Review: A Priestly People: Baptismal Priesthood and Priestly Ministry

A Priestly People: Baptismal Priesthood and Priestly MinistryA Priestly People: Baptismal Priesthood and Priestly Ministry by Jean-Pierre Torrell
My rating: 4 of 5 stars

This is a wonderfully insightful look into the emerging theology of the priesthood of all the faithful, a theology that has ancient origins but which is largely unknown in the life of the Church. The author, Jean-Pierre Torrell op, professor emeritus of theology at the University of Fribourg, Switzerland, and a specialist in the thought of St Thomas Aquinas, bring his considerable intellect and research – and careful methodology – to bear on the scriptural, patristic and conciliar sources as he explores how best to understand a theology/spirituality of the baptismal priesthood, and how the ordained priesthood (or priestly ministry as Torrell calls it) interacts with and serves the baptismal priesthood.

From the back cover:

Priest, presbyter, bishop, overseer, elder, deacon – what do these terms really mean? How did they evolve from the earliest days of Christianity to what we now know as bishops, priests and deacons? How do they relate to the “priesthood of all the baptized” – and indeed, which is “higher.” the latter or the ordained priesthood?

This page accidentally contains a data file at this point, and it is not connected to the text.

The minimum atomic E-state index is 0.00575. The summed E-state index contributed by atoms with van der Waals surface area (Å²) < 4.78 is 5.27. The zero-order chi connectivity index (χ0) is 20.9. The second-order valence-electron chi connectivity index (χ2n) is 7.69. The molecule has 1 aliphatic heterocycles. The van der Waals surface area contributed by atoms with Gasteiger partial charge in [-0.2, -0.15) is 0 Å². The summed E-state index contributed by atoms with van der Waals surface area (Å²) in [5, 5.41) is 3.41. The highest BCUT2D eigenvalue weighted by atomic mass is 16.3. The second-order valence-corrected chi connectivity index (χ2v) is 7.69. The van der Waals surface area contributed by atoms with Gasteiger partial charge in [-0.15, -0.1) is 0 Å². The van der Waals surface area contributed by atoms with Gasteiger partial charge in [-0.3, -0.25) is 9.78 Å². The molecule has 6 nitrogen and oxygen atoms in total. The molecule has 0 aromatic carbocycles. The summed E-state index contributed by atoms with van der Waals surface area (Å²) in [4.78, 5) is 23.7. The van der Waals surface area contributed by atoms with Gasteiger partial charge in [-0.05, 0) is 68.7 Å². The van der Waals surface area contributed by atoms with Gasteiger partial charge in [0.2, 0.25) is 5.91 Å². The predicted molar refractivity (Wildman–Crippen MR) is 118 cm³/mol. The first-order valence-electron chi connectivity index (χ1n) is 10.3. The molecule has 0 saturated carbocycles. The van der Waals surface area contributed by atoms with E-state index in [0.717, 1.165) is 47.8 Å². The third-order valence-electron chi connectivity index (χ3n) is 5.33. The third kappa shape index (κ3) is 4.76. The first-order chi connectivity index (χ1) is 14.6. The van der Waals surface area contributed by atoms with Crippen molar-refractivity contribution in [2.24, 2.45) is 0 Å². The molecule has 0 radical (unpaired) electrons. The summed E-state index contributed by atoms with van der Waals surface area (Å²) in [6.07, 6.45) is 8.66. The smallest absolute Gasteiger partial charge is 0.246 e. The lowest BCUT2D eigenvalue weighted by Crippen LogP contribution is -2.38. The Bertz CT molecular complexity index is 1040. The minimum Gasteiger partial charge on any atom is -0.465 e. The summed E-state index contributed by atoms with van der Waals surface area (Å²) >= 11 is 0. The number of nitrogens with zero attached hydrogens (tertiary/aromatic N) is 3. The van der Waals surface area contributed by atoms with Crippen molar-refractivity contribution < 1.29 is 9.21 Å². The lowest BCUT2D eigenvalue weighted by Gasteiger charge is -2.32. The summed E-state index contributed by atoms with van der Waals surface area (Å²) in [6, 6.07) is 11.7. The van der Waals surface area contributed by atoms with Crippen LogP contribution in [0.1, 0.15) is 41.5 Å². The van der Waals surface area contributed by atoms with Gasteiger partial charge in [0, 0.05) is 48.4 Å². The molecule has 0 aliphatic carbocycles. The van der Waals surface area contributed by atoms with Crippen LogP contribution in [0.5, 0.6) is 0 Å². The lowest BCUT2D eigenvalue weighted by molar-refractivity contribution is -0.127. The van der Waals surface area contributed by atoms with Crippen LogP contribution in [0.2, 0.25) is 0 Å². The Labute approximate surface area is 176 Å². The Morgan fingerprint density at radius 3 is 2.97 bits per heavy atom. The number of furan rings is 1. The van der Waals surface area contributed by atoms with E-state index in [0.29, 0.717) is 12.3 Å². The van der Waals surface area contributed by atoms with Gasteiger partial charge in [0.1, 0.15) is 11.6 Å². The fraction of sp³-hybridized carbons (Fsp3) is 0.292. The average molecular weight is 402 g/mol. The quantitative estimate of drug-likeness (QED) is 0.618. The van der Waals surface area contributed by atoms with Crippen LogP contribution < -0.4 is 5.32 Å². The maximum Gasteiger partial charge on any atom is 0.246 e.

Renowned Dominican theologian Jean-Pierre Torrell provides a thoughtful and thought-provoking discussion of these and other questions concerning the priesthood and the sacrament of Orders and the fact that all the baptized are “a chosen race, a royal priesthood,” as 1 Peter expresses it. In his search for the Truth Torrell, like his spiritual brother Aquinas, has no ideological axe to grind. He simply marshals his vast array of resources spanning from Scripture itself through the Church Fathers and medieval theologians right up to the Second Vatican Council, puts them into conversation, and lets them speak for themselves. A Priestly People should be required reading for all preparing for orders as well as all students and teachers of dogmatic, sacramental, and liturgical theology and ecclesiology.

I couldn’t agree more with that sentiment…

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